Fifth, how long will the policy pay benefits?
Some plans will only supply benefits for two years while others will pay you until you reach 67 years of age. A 5-year policy is typically considered a good value but hopefully you can afford a plan that pays you for a much greater period of time.
Sixth, does the plan have a residual benefits option.
This will still pay partial benefits even if you can return to working part time. Some plans will only pay this if you initially become totally incapacitated before transitioning to being considered partially disabled.
Seventh, some plans have a cost of living adjustment and a future increase option.
This is helpful due to the rising costs of typical economic inflation and the possibility of your income increasing as well as your needs growing as you get older.
Finally, some plans have an unemployment waiver option.
This allows you to skip payments if you become unemployed so you don’t lose your LTD coverage until you find another job.
The purchase of a long-term disability plan from a company such as Unum, Prudential, Aetna, Cigna, or The Standard, along with (potential) income from Social Security benefits, can help protect you and your family in the event of an unexpected financial challenge.
Disability benefits are an important source of income for those who are unable to work. If you not able to work due to accident or illness, you may be eligible for Social Security Disability or Long Term Disability benefits. If you have applied for benefits and been denied, contact the attorneys at Bemis, Roach and Reed for a free consultation. Call 512-454-4000 and get help NOW.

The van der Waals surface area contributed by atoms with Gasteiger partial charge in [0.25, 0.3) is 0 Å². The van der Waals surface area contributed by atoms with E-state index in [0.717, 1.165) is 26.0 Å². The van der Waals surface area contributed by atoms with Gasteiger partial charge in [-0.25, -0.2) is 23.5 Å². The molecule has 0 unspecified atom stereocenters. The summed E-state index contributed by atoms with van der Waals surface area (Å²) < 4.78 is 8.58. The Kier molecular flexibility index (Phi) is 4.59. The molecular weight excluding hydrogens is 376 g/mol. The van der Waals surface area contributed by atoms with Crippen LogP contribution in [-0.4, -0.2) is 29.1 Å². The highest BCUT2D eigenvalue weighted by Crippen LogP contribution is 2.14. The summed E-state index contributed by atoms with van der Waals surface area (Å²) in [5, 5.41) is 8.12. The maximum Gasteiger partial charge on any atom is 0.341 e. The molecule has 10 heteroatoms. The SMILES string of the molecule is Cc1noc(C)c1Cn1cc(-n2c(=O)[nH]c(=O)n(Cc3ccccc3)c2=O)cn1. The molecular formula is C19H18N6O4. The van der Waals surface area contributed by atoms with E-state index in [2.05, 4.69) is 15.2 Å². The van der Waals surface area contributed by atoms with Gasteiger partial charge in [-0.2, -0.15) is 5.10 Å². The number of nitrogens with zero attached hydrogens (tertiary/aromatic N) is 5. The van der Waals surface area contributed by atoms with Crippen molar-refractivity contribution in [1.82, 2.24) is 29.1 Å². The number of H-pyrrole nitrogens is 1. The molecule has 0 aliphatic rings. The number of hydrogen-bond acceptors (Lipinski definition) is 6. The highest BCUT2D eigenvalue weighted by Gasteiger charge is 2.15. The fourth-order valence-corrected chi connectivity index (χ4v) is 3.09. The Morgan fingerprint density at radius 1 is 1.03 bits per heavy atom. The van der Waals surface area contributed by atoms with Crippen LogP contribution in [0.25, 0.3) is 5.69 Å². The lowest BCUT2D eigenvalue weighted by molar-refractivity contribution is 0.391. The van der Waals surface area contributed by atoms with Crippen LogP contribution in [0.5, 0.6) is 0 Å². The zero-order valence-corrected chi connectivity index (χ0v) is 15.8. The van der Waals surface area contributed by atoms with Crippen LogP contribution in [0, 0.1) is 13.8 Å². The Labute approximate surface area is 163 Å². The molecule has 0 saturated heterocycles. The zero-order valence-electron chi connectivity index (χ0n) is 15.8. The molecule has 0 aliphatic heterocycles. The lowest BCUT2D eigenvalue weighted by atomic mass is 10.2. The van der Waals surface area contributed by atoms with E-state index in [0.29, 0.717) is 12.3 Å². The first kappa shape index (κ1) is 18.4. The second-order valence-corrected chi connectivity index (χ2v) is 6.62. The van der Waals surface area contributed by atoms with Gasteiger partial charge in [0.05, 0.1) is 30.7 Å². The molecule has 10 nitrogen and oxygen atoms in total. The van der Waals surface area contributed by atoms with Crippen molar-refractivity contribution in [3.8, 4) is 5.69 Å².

Bemis, Roach & Reed has helped clients who are disabled from a wide variety of medical conditions. If you are unable to work due to any of the following conditions and have been denied disability benefits, contact us. We would like to help.
- AIDS / HIV
- Amyotrophic Lateral Sclerosis ("ALS")
- Autoimmune Disorder
- Back Pain
- Bipolar Disorder
- Bladder Control
- Blood Disorder
- Brain Aneurysm
- Brain Tumor
- Breast Cancer
- Bulging / Herniated Disc
- Cancer (all kinds)
- Carpal Tunnel Syndrome
- Cerebral Atrophy
- Cerebral Palsy
- Cervical Disc Disease
- Chronic Fatigue Syndrome
- Chronic Obstructive Pulmonary Diseases
- Chronic Pain Syndrome
- Congestive Heart Disease
- Congnitive Dysfunction
- Coronary Dysfunction
- Crohn’s Disease
- Cystic Fibrosis
- Degenerative Disc Disease
- Down Syndrome
- Epstein-Barr Virus
- Essential Tremor
- Gastrointestinal Reflux
- Hearing Impairment
- Heart Failure
- Hepatitis C
- Herniated / Bulging Disc
- High Blood Pressure/Hypertension
- Hip Replacement
- Hodgkin’s Disease
- Huntington’s Disease
- Interstitial Cystitis
- Irritable Bowel Syndrome
- Ischemic Heart Disease Disability
- Kidney Disease
- Knee Disorder/Replacement
- Liver Cancer
- Liver Disease
- Lumbar Disc Disease
- Lumbar Radiculopathy
- Lung Cancer
- Lyme Disease
- Macular Edema/Degeneration
- Memory Disorder
- Menieres Disease
- Mental Illness
- Multiple Myeloma
- Multiple Sclerosis
- Muscular Dystrophy
- Myofascial Pain Syndrome
- Neurocognitive Disorder
- Parkinsons Disease
- Peripheral Neuropathy
- Post-Traumatic Stress Disorder (“PTSD”)
- Prostate Cancer
- Reflex Sympathetic Dystrophy (“RSD”)
- Rheumatoid Arthritis
- Seizure Disorder
- Sjorgen's Syndrome
- Skin Cancer
- Sleep Apnea
- Spinal Stenosis
- Systemic Sclerosis
- Temporal Mandibular Joint Dysfunction
- Throat Cancer
- Traumatic Brain Injuries
- Vision Impairment